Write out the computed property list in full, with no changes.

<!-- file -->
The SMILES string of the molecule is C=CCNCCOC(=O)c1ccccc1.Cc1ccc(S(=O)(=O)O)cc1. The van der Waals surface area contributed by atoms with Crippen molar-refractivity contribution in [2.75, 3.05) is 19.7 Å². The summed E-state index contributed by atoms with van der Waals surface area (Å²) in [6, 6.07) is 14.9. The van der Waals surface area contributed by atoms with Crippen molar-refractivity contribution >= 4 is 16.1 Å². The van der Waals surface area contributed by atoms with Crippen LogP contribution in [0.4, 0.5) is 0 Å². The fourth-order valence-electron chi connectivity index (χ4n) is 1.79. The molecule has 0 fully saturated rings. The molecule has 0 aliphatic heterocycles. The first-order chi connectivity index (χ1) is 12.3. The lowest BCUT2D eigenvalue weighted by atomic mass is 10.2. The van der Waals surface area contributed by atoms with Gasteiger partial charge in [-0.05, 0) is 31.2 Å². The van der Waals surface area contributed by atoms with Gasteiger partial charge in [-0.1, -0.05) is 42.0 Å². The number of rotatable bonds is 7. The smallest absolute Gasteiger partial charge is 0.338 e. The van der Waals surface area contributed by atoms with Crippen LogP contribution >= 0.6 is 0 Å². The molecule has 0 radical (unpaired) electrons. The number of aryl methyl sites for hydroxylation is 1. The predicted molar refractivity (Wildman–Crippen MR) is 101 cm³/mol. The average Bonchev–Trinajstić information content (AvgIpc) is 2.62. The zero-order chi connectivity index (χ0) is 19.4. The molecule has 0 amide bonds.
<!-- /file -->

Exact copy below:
The SMILES string of the molecule is C=CCNCCOC(=O)c1ccccc1.Cc1ccc(S(=O)(=O)O)cc1. The van der Waals surface area contributed by atoms with Crippen molar-refractivity contribution in [2.75, 3.05) is 19.7 Å². The summed E-state index contributed by atoms with van der Waals surface area (Å²) in [6, 6.07) is 14.9. The van der Waals surface area contributed by atoms with Crippen molar-refractivity contribution >= 4 is 16.1 Å². The van der Waals surface area contributed by atoms with Crippen LogP contribution in [0.4, 0.5) is 0 Å². The fourth-order valence-electron chi connectivity index (χ4n) is 1.79. The molecule has 0 fully saturated rings. The molecule has 0 aliphatic heterocycles. The first-order chi connectivity index (χ1) is 12.3. The lowest BCUT2D eigenvalue weighted by atomic mass is 10.2. The van der Waals surface area contributed by atoms with Gasteiger partial charge in [-0.05, 0) is 31.2 Å². The van der Waals surface area contributed by atoms with Gasteiger partial charge in [-0.1, -0.05) is 42.0 Å². The number of rotatable bonds is 7. The smallest absolute Gasteiger partial charge is 0.338 e. The van der Waals surface area contributed by atoms with Crippen LogP contribution >= 0.6 is 0 Å². The molecule has 0 radical (unpaired) electrons. The number of aryl methyl sites for hydroxylation is 1. The predicted molar refractivity (Wildman–Crippen MR) is 101 cm³/mol. The average Bonchev–Trinajstić information content (AvgIpc) is 2.62. The zero-order chi connectivity index (χ0) is 19.4. The molecule has 0 amide bonds.